restricted access Parlour Games and the Public Life of Women in Renaissance Italy by George McClure (review)
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Parlour Games and the Public Life of Women in Renaissance Italy. By George McClure (Toronto, University of Toronto Press, 2013) 319 pp. $75.00 cloth $60.00 Kindle

Did women have a Renaissance? This question, first posed by Kelly in 1977, remains meaningful and at least partly unanswered.1 In Parlour Games and the Public Life of Women in Renaissance Italy, McClure examines the public culture of play in Renaissance Italy as it relates to the lives of well-educated, upper-class women and their cultural surroundings. Though his answer to Kelly’s question is quiet rather than resounding, and certainly qualified, McClure gives us a solid “yes.”

McClure’s investigation of the ludic spaces of Renaissance Tuscan Italy, expressly those in Siena, looks specifically at the semi-public social clubs where parlor games took place. Proceeding slowly, adhering to a pattern, and devoid of the bombastic music and drunkenness of other [End Page 233] contemporary late-night excursions, these games continued throughout the night, celebrating wit, word play, and cerebral deftness. Apart from their structure, the Sienese games stood apart from other contemporary events by inhabiting a space of their own, neither fully public like the casino games or tournaments frequented by noblemen and courtesans nor fully private like the gatherings favored by ladies of worth in their sitting rooms. Indeed, McClure casts these games as fully liminal. Not only did they exist in a half-public, half-private space; they also represented the intellectual middle road—“a new cultural zone somewhere between learned and popular culture”—that brought popular literature and language into intellectual discourse (ix). This carnivalesque backdrop allowed noble women to engage with men in a new manner. In this new social milieu, women were able to escape their usual domestic space to interact and compete with men in secular and slightly racy pursuits. But the idea that everyone was just playing games was a bit of a burla; these putatively frivolous pastimes offered women the opportunity to wield a serious mind. Genuine intellectual engagement marked these contests, and women often excelled at it.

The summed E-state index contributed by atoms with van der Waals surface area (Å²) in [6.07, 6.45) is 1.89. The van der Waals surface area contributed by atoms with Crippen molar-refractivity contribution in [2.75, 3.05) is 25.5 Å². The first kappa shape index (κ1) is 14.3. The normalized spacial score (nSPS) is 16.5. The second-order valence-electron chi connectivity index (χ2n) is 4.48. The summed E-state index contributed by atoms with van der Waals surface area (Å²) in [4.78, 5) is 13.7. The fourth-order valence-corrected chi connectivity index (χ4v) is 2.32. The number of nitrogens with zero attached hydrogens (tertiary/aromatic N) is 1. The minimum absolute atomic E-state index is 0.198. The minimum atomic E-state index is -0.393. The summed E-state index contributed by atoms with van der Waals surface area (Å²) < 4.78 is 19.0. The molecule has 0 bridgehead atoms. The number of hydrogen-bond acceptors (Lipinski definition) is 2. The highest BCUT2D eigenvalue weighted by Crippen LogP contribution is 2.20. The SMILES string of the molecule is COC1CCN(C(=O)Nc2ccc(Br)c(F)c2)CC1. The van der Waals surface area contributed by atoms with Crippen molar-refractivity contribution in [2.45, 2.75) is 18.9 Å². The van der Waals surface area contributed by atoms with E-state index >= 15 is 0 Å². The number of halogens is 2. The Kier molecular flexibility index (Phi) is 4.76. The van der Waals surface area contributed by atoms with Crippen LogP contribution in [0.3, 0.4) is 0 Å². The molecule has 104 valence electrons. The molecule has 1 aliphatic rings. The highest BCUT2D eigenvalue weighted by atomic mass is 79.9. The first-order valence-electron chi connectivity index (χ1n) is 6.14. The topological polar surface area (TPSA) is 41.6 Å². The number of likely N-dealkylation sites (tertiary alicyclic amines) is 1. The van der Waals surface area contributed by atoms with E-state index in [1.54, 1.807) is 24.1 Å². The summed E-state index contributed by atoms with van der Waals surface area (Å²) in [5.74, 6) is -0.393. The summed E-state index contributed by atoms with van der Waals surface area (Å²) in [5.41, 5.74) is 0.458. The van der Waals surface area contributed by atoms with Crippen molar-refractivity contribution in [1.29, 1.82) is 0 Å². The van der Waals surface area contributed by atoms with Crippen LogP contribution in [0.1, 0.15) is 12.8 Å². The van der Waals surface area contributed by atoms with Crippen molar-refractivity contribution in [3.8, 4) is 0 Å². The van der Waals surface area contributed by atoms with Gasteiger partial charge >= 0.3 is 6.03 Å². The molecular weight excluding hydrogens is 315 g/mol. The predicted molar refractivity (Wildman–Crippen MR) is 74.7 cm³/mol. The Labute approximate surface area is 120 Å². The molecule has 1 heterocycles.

McClure traverses a good deal of social theory in his first chapter, “A Renaissance Theory of Play.” He starts with the great Renaissance theorists, spending considerable quality time with Torquato Tasso. Tasso and his contemporaries are particularly germane to this analysis. McClure uses them to demonstrate the seriousness of play among men of the Renaissance and to provide a solid framework for a modern evaluation of the subject. McClure employs Tasso to make his argument in a manner that is both convincing and appropriate for the theme of gaming and sleight of hand. In this chapter, McClure also lays out the bare bones of his subject, describing the games, the people who played them, and the setting.

McClure maintains that an understanding of the games requires an understanding of their devoted participants. Chapter 2, “The Academy of the Intronati and Sienese Women,” brilliantly describes the odd groups of nobles who combined literary society, social club, and community organization with clever flirting. It introduces readers to a few individuals who are able to convey a sense of the institution’s membership as a whole. Chapter 3, “The Games of Girolamo and Scipione Bargagli (1563–1569)” does most of the work of McClure’s argument by analyzing two game books in detail. As McClure concludes, “For women as well as for men, then, the liminoid world of the game and play(s) was an opportunity to pursue one’s ‘natural inclinations’”(80). Gender roles and social prescriptions were unnaturally binding; only in the games were people free to explore their true selves. McClure closes the story of the Intronati in Chapter 4, “The Public Face of Private Women,” in which he explains how women continued to exert influence and take part in public festivals even after the forced closing of the Academy.

The penultimate chapter, “The Birth of the Assicurate: Italy’s First [End Page 234] Female Academy (1654–1704),” shows the continuing importance of women in the games and their ability to perform intellectually in a public space. The final chapter, “Girolamo Gigli: The Legacy of the Sienese Games...